New data released by the state’s budget office suggest that Kentucky’s General Fund isn’t growing fast enough, and could lead to another budget shortfall.
July receipts show that Kentucky brought in about $706 million in July, a 2.2 increase over last year. But Jason Bailey, director for the nonpartisan Kentucky Center for Economic Progress, says that the sluggish growth won’t be enough to meet official revenue projections.
“2.2 percent growth for July, which is better than zero, but still lower than what we need for the year which is about 3.6 percent to avoid another budget shortfall,” said Bailey.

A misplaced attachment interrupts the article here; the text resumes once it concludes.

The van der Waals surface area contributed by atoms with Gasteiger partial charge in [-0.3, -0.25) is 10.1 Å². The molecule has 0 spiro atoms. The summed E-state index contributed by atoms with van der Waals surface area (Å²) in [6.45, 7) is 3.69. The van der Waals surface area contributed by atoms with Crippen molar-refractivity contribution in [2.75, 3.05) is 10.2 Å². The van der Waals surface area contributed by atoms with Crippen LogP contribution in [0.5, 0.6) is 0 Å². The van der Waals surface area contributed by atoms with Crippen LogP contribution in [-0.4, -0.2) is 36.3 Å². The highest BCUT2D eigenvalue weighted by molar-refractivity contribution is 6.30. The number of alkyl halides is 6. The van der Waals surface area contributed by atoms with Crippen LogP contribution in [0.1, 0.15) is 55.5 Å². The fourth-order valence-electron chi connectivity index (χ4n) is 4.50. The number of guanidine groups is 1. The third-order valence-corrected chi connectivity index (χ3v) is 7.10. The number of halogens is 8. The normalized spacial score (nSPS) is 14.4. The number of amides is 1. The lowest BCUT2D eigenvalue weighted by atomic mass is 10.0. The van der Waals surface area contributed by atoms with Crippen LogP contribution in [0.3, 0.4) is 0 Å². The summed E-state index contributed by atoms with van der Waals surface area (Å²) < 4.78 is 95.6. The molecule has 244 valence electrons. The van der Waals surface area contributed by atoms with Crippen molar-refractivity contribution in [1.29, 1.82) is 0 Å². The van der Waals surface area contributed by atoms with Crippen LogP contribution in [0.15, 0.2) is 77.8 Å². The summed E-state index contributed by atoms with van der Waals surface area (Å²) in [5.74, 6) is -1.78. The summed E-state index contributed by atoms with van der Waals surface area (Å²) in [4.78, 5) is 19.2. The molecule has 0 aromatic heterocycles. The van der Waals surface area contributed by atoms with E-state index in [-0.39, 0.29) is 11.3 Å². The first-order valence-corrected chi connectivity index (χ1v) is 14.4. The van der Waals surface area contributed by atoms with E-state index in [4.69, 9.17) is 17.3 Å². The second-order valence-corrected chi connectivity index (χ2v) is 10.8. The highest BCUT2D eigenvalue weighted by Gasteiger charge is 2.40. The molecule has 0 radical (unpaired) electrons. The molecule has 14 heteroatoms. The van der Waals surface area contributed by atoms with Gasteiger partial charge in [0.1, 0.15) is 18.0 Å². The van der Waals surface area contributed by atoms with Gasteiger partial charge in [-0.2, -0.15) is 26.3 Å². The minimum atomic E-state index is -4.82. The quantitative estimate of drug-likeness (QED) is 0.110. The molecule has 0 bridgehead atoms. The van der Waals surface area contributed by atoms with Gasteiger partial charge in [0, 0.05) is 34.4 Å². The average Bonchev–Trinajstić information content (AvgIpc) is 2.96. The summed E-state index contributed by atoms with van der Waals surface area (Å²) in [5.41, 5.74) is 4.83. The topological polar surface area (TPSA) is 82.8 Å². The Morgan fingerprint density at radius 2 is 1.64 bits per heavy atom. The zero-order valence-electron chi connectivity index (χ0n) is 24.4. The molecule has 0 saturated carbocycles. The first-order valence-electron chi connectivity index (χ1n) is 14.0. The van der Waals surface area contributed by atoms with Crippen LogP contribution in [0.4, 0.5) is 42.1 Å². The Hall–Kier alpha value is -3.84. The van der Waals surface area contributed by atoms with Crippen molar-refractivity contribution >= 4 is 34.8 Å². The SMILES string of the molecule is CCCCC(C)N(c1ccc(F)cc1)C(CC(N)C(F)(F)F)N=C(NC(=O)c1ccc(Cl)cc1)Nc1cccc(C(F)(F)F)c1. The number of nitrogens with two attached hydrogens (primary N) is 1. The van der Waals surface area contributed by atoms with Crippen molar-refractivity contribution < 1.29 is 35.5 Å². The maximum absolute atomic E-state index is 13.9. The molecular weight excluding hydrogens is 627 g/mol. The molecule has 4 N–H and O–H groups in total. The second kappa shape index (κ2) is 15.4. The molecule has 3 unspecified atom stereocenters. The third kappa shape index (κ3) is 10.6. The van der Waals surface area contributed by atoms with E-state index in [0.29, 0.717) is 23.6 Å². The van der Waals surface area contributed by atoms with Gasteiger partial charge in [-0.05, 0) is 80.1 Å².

“We’re seeing slow growth. We’re not even seeing the modest growth that was predicted in the official forecast that the budget was built on. That’s why we had a shortfall in the year that just ended, and that’s why we could be facing another shortfall.”
The data shows that while income and sale tax receipts grew by single digits, returns on corporate and property taxes were down 64 and 45 percent, respectively.
Governor Steve Beshear recently plugged a $90.9 million shortfall in the previous year’s budget that was chiefly caused by a sharp decline in individual income tax receipts.